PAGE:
How Did that Work Out for You?

From the history of Cleveland Presbyterianism (1896):

OF Cleveland Presbyterianism it may be said that it was from the beginning New Englandized, and then recruited from New York rather than from Pennsylvania. In type of theological belief, then, it has always been liberal, but at the same time evangelical and fairly aggressive, as seen in its missionary spirit. The network of churches now numbers seventeen, counting the East Cleveland, Windermere, and Glenville Churches, which are out of the city only by a narrow bound. The aggregate membership of these churches is about 6,500. All the congregations are housed in admirable buildings, and the value of the property is fully $1,000,000. These churches furnish sittings for about 10,000 worshipers, while in the Sunday-schools there are 6,500 scholars.

The 1801 Plan of Union was a killer. It placed Presbyterians on the front lines of United States religious nationalism. They made America great and Presbyterians have not been able to give up their seat at the table ever since.


Does Anyone in the United States Care about Presbyterianism?

The oldest presbytery in North or South America is moving. Actually, the offices are relocating since it is hard to move a jurisdiction or the congregations within it. But the Presbytery of Philadelphia (PCUSA), founded in 1706, is moving from its Center City location at 22nd and Locust to the Mt. Airy neighborhood in the northwest section of the city.

One curious aspect of this move – aside from giving up a very handsome building and reasonably good location – is that no one seems to notice or care. A search at Google for news stories reveals that no editors, even religious ones, have the New World’s oldest presbytery on their horizon. But when the Mormons plan to build a Temple in Center City, well, now you’re talking news copy and readers.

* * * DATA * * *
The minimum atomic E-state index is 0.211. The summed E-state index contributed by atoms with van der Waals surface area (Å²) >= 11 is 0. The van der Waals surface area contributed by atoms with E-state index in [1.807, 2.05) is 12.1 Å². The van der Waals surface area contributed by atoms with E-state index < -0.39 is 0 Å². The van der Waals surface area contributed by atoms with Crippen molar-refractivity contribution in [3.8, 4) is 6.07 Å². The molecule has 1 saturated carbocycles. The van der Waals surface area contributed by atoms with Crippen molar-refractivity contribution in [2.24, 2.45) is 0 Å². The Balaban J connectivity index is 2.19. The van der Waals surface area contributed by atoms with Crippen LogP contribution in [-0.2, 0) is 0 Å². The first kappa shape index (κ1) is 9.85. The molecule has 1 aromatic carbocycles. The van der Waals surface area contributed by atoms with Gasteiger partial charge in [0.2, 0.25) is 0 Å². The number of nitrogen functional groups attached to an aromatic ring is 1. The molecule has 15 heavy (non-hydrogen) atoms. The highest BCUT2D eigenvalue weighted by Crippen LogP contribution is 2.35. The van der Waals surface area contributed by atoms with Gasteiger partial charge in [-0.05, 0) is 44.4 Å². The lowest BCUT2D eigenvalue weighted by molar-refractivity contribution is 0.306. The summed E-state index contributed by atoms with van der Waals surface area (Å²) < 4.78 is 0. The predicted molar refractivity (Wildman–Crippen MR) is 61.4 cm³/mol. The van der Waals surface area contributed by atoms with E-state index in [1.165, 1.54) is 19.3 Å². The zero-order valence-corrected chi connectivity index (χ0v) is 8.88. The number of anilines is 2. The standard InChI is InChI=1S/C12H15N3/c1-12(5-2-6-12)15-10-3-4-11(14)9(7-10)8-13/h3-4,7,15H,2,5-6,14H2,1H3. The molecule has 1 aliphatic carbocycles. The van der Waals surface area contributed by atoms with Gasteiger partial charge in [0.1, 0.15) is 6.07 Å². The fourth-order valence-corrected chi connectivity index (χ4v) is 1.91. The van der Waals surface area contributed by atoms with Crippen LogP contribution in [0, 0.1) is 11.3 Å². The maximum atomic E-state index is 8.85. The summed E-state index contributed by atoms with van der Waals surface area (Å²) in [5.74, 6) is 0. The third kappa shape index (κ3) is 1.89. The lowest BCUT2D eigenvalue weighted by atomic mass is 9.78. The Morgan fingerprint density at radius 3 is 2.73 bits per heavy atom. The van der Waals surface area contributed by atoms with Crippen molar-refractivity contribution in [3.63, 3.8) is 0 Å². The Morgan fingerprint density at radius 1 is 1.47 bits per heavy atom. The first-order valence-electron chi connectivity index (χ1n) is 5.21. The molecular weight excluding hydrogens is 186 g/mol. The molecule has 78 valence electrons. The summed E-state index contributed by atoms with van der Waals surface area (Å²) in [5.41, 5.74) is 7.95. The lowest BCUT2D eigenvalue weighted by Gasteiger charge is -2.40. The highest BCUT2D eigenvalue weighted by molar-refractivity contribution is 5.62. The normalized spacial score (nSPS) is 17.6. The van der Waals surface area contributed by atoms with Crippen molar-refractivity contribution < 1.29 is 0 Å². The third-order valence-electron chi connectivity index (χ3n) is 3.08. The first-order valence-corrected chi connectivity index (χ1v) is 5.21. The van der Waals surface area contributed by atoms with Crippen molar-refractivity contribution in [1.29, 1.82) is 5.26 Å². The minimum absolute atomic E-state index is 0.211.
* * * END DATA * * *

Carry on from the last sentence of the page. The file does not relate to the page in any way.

Another consideration is what this move may indicate about the declining fortunes of the mainline Protestant churches. Back in 1989 the United Churches of Christ moved from its Manhattan offices to Cleveland. Nothing wrong with the latter city, and maybe the UCC staff were able to enjoy Lebron’s exploits (they sure beat the Knick’s recent performance). But I’m not sure an NBA game makes up in stature for headquarters in the Big Apple. Tim Keller likely agrees.

Presbyterians had actually begun the trend of denominational downsizing by leaving New York City’s high overhead and big britches reputation to bridge the gap between bureaucrats and regular church folk. After the 1983 merger of the UPCUSA (North) and the PCUS (South) into the present iteration of the PCUSA, the mainline denomination in 1988 gave up its New York City address for Louisville, the biggest city in the old border state of Kentucky. (Another consequence of the merger was that the denomination could not maintain both archival centers, the one in Philadelphia at the Presbyterian Historical Society and the one in Montreat, NC, at the Montreat Historical Society. In 2005 the denomination decided to move the southern materials to Philadelphia, where they are in very good hands but farther from the hands most willing to sort through them.)

Now the denomination’s oldest presbytery is moving its offices from the center of Philadelphia to one of its peripheral neighborhoods. The presbytery’s website gives no reason but the “for sale” sign on the old location suggests that cheaper real estate is a factor. Mt. Airy is a fine neighborhood but it is not Center City nor was it part of William Penn’s original boundaries for his “Holy Experiment.” The move is a significant development in the life of New World Presbyterianism. But no one seems to care. They don’t even know.